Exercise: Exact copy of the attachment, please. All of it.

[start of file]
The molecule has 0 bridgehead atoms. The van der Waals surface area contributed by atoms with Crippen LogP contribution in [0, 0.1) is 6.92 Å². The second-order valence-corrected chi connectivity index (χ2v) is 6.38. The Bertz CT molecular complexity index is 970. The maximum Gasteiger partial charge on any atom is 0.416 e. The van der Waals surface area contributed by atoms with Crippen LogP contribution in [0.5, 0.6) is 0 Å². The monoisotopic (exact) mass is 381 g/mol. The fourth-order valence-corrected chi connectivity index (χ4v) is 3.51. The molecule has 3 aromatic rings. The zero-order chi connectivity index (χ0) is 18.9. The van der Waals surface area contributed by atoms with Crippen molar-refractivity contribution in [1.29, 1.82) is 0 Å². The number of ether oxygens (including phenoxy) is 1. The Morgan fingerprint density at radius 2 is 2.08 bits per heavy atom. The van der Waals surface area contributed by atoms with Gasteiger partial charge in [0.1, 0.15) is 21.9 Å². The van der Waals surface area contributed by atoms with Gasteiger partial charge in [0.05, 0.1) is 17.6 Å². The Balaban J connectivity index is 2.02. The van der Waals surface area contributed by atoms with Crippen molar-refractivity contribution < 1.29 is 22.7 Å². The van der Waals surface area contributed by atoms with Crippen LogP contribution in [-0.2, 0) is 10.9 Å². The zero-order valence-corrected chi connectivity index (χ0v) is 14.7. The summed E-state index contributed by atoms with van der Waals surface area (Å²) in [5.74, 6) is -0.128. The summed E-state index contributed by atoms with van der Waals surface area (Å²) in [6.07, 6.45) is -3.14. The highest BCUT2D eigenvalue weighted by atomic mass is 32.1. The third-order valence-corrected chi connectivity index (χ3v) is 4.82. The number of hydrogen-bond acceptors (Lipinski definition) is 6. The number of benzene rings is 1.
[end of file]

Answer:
The molecule has 0 bridgehead atoms. The van der Waals surface area contributed by atoms with Crippen LogP contribution in [0, 0.1) is 6.92 Å². The second-order valence-corrected chi connectivity index (χ2v) is 6.38. The Bertz CT molecular complexity index is 970. The maximum Gasteiger partial charge on any atom is 0.416 e. The van der Waals surface area contributed by atoms with Crippen LogP contribution in [0.5, 0.6) is 0 Å². The monoisotopic (exact) mass is 381 g/mol. The fourth-order valence-corrected chi connectivity index (χ4v) is 3.51. The molecule has 3 aromatic rings. The zero-order chi connectivity index (χ0) is 18.9. The van der Waals surface area contributed by atoms with Crippen molar-refractivity contribution in [1.29, 1.82) is 0 Å². The number of ether oxygens (including phenoxy) is 1. The Morgan fingerprint density at radius 2 is 2.08 bits per heavy atom. The van der Waals surface area contributed by atoms with Gasteiger partial charge in [0.1, 0.15) is 21.9 Å². The van der Waals surface area contributed by atoms with Gasteiger partial charge in [0.05, 0.1) is 17.6 Å². The Balaban J connectivity index is 2.02. The van der Waals surface area contributed by atoms with Crippen molar-refractivity contribution < 1.29 is 22.7 Å². The van der Waals surface area contributed by atoms with Crippen LogP contribution in [-0.2, 0) is 10.9 Å². The zero-order valence-corrected chi connectivity index (χ0v) is 14.7. The summed E-state index contributed by atoms with van der Waals surface area (Å²) in [5.74, 6) is -0.128. The summed E-state index contributed by atoms with van der Waals surface area (Å²) in [6.07, 6.45) is -3.14. The highest BCUT2D eigenvalue weighted by atomic mass is 32.1. The third-order valence-corrected chi connectivity index (χ3v) is 4.82. The number of hydrogen-bond acceptors (Lipinski definition) is 6. The number of benzene rings is 1.